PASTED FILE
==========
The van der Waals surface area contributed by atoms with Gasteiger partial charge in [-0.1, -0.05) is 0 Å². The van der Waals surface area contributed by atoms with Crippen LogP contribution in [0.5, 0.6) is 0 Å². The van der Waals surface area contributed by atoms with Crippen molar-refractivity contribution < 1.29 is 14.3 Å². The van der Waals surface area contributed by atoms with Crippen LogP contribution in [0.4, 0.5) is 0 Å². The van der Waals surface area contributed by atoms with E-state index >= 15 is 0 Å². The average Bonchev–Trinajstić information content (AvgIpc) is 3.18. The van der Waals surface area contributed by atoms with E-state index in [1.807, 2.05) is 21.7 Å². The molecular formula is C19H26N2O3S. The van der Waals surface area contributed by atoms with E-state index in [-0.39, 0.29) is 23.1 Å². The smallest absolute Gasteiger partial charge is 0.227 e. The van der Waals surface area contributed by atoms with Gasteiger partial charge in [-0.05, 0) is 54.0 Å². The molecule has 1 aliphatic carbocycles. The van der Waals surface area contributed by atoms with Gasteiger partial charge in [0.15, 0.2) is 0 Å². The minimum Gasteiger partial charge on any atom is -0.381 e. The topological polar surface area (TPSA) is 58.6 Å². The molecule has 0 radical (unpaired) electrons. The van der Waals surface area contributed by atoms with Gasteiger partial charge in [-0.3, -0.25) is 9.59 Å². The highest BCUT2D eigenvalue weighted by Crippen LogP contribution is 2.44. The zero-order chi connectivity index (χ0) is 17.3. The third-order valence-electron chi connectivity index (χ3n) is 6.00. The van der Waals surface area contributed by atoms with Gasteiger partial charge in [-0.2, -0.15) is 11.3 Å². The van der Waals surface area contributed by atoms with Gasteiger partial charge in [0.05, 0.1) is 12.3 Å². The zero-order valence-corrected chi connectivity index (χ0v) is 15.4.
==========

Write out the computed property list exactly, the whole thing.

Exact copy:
The van der Waals surface area contributed by atoms with Gasteiger partial charge in [-0.1, -0.05) is 0 Å². The van der Waals surface area contributed by atoms with Crippen LogP contribution in [0.5, 0.6) is 0 Å². The van der Waals surface area contributed by atoms with Crippen molar-refractivity contribution < 1.29 is 14.3 Å². The van der Waals surface area contributed by atoms with Crippen LogP contribution in [0.4, 0.5) is 0 Å². The van der Waals surface area contributed by atoms with E-state index >= 15 is 0 Å². The average Bonchev–Trinajstić information content (AvgIpc) is 3.18. The van der Waals surface area contributed by atoms with E-state index in [1.807, 2.05) is 21.7 Å². The molecular formula is C19H26N2O3S. The van der Waals surface area contributed by atoms with E-state index in [-0.39, 0.29) is 23.1 Å². The smallest absolute Gasteiger partial charge is 0.227 e. The van der Waals surface area contributed by atoms with Gasteiger partial charge in [-0.05, 0) is 54.0 Å². The molecule has 1 aliphatic carbocycles. The van der Waals surface area contributed by atoms with Gasteiger partial charge in [0.15, 0.2) is 0 Å². The minimum Gasteiger partial charge on any atom is -0.381 e. The topological polar surface area (TPSA) is 58.6 Å². The molecule has 0 radical (unpaired) electrons. The van der Waals surface area contributed by atoms with Gasteiger partial charge in [-0.3, -0.25) is 9.59 Å². The highest BCUT2D eigenvalue weighted by Crippen LogP contribution is 2.44. The zero-order chi connectivity index (χ0) is 17.3. The third-order valence-electron chi connectivity index (χ3n) is 6.00. The van der Waals surface area contributed by atoms with Gasteiger partial charge in [-0.2, -0.15) is 11.3 Å². The van der Waals surface area contributed by atoms with Gasteiger partial charge in [0.05, 0.1) is 12.3 Å². The zero-order valence-corrected chi connectivity index (χ0v) is 15.4.